Thursday, February 2, 2012

Going Mane-less is Cool!

Our lions, Jazz and Shazam often receive awes and compliments on their beautiful flowing manes.  While our standard colored lions, Aramis and  Kahn’s manes are not as full and majestic as our White Boys, researchers believe they know why some lions have more “mane” than others.  Do you know why some lions have full manes while others do not?

Then of course, there’s our mane-less Sabu, who sports no mane on his head, neck, or chest.  Why is Sabu mane-less while the other male lions sport full manes?

All great questions!  Let’s take a look at the lion’s mane.

We’ve all been told that the lions with the biggest “mane” gets the girls.  But researchers learned several years ago that temperature may actually have an impact on the majestic lion mane.  An American zoo study revealed that it’s cold temperatures that actually promotes the lion’s long and think mane, which of course is more appealing to the ladies.

In the April 2006 Journal of Mammalogy, the study showed that up to one-half of the length and fullness of the lion’s mane was attributed to temperature, rather than nutrition, social conditions, individual life history, or genes!

So, lions living in colder climates tend to have denser manes that help retard heat loss, while lions living in hot climates adapt by developing smaller, thinner manes.  The mane-climate conditions are not a result of natural selection, but rather they are a sign of a flexible trait that can be matched to their local conditions.

Okay, that makes sense as our Texas climates tend to be rather warm for our big cats, so they probably would like having less mane.  But there are also other advantages for lions to have less or no manes:  keeping a full mane groomed takes a lot of energy; wild lions with a full mane can easily be seen by prey (which probably explains why the lioness do all the hunting—just kidding!); moving through dense plant growth can be difficult and finally dense full manes can harbor parasites. Believe it or not, there are wild lions living in Tsavo, Kenya that are mane-less!

Did you know that lions have 11 mane fields?  They are:  forehead, throat, upper neck, sideburns, shoulders, sternum, chest, ribs, belly, dorsal crest, and elbows.  Have you ever noticed how much hair grows on these parts of the lion’s body before?  Normally, the development of the lion’s mane begins at the onset of puberty.  Cubs are born without manes as they normally develop around their 18th month or so and continue to grow until he reaches about five years of age.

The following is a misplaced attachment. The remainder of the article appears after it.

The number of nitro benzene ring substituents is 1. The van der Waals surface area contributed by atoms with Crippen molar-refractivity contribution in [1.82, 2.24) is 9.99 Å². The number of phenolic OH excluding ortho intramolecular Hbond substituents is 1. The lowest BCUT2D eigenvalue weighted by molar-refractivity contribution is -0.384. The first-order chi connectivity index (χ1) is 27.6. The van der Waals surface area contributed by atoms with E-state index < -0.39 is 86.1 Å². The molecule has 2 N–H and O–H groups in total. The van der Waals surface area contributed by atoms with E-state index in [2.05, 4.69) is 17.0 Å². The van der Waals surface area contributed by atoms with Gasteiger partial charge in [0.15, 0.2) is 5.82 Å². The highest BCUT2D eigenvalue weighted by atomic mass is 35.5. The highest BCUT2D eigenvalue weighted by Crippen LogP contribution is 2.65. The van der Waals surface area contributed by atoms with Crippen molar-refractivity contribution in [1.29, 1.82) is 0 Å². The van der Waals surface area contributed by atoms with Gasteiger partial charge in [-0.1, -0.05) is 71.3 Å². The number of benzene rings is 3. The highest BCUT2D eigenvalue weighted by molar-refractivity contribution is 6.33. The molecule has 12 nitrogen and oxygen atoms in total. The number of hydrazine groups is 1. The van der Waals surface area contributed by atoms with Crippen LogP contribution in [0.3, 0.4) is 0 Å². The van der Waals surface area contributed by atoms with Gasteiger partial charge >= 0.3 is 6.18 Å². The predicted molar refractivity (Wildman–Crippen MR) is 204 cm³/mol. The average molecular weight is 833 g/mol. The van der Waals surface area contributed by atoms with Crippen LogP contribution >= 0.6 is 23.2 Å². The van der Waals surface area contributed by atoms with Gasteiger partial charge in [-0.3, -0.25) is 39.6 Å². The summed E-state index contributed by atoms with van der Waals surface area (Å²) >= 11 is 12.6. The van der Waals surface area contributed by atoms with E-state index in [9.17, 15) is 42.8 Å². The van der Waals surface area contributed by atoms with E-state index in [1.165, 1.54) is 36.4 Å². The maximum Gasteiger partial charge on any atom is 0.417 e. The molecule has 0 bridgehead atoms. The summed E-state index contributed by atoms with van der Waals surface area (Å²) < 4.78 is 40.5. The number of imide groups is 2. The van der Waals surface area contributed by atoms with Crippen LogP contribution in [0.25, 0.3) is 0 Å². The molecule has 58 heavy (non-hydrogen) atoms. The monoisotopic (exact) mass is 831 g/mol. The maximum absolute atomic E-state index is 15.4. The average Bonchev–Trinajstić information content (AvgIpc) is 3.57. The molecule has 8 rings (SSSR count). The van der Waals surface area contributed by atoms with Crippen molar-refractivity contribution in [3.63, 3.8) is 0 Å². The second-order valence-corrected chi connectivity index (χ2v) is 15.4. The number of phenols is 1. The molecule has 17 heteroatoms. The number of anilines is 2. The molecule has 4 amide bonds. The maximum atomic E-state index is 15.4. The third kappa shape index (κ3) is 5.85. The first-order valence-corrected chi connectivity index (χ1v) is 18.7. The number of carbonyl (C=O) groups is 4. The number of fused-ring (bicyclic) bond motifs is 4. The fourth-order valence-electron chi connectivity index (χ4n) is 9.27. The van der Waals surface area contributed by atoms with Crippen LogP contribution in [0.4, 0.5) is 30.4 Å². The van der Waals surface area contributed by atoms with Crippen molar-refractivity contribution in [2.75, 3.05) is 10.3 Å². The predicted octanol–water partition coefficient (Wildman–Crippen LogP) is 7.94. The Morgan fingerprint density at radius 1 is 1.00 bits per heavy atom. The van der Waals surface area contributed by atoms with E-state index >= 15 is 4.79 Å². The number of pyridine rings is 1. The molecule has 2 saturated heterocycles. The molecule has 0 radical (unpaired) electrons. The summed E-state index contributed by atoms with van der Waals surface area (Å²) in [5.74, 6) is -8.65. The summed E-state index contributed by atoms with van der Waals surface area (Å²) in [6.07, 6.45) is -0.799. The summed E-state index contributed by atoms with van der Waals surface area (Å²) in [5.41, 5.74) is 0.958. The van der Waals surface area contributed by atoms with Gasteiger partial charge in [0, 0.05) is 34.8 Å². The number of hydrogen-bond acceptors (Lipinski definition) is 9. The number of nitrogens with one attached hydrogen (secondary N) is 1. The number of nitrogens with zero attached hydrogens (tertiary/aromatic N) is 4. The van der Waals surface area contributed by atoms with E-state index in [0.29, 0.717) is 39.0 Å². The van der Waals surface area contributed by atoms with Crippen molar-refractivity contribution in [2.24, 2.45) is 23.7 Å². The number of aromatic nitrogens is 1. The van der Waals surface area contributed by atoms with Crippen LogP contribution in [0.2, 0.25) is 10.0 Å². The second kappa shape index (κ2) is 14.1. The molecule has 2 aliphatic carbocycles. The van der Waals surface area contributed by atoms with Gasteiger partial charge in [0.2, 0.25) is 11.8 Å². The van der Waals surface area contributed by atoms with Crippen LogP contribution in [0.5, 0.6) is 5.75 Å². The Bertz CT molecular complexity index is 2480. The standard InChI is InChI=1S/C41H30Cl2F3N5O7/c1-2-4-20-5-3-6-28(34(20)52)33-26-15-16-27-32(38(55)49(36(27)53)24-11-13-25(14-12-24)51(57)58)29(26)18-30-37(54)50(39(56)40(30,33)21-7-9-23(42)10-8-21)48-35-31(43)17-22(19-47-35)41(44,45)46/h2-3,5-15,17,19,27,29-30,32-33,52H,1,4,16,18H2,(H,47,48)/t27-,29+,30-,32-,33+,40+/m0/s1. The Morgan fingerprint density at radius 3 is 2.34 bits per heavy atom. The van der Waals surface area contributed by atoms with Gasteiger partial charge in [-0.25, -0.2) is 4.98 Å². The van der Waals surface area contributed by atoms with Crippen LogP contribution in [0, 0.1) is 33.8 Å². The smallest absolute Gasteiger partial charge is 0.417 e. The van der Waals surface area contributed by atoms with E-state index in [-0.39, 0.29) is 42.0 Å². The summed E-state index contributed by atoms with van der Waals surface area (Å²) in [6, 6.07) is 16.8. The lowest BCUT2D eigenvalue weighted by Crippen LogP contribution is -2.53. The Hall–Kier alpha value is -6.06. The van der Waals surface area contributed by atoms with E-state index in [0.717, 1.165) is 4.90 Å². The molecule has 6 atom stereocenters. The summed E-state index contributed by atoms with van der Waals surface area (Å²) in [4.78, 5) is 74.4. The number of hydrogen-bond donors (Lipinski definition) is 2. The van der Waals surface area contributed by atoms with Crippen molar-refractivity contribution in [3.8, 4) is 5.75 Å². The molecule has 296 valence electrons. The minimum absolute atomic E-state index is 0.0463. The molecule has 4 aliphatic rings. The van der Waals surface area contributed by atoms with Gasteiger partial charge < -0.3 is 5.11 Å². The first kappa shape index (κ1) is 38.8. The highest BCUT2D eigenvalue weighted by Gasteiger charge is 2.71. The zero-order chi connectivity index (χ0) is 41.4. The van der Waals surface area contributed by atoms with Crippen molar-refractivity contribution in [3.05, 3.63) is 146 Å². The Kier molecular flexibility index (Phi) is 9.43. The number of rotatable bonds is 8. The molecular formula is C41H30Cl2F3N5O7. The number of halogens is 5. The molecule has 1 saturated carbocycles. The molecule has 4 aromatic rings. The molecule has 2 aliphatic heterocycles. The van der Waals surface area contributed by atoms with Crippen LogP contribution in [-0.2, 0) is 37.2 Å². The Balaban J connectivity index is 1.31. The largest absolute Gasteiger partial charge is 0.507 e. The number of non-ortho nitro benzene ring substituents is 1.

If you’d like to read the American Zoo study, you can find the article from the April 2006 Journal of Mammalogy here.

Lions once roamed over most of the world but are now limited to small parts of Africa and India. Only about 22,000-23,000 lions live in the wild today, down from more than 100,000 only 30 years ago. Their numbers have been decimated by human encroachment on their habitats and by conflicts with people.

Lions are currently listed as “Vulnerable” on the International Union for the Conservation of Nature (IUCN) Red List of Threatened Species; and in West and Central Africa, the species is now classified as “Endangered.”

Lions have vanished from over 80 percent of their historic range and currently exist in 28 countries in Africa and one country in Asia (India). They are extinct in 26 countries. Only 7 countries: Botswana, Ethiopia, Kenya, South Africa, Tanzania, Zambia and Zimbabwe are believed to each contain more than 1,000 lions.

Now, to answer the question, why doesn’t’ Sabu have a mane?  When Sabu first arrive at his former home, the Wild Animal Orphanage (WAO), Sabu did indeed sport a beautiful mane.  The WAO elected to have Sabu neutered in case he was placed in an enclosure with a lioness.  All of the WAO lions were mane-less because they were neutered which resulted in a severe drop to their testosterone level.  Testosterone happens to be the key hormone that promotes lion body hair and mane growth.  So, our handsome Sabu will always remain mane-less.  Out of all the lions, Sabu is the coolest lion during the hot summer months!

We hope you enjoyed this blog posting on our lions’ manes and we look forward to your visit so you can see our lions for yourself!  Mane-less or not, they are all majestic in their own ways! 

Did you find this posting "funny, interesting, or cool?" If yes, please let us know by clicking on one of the reaction buttons below!

Oh, and as a reminder, don't forget to vote for us today in the Green Source DFW Environmental Awards! Amol and all of us from In-Sync Exotics says "Thank You!"

Later in the morning:

Great news!  We are listed as #2 for the Great Nonprofits Top Rated  Animal Welfare 2012 Nonprofits!  Big high-five tiger paws and mighty lion roars to everyone who wrote a review about In-Sync Exotics last month!! 

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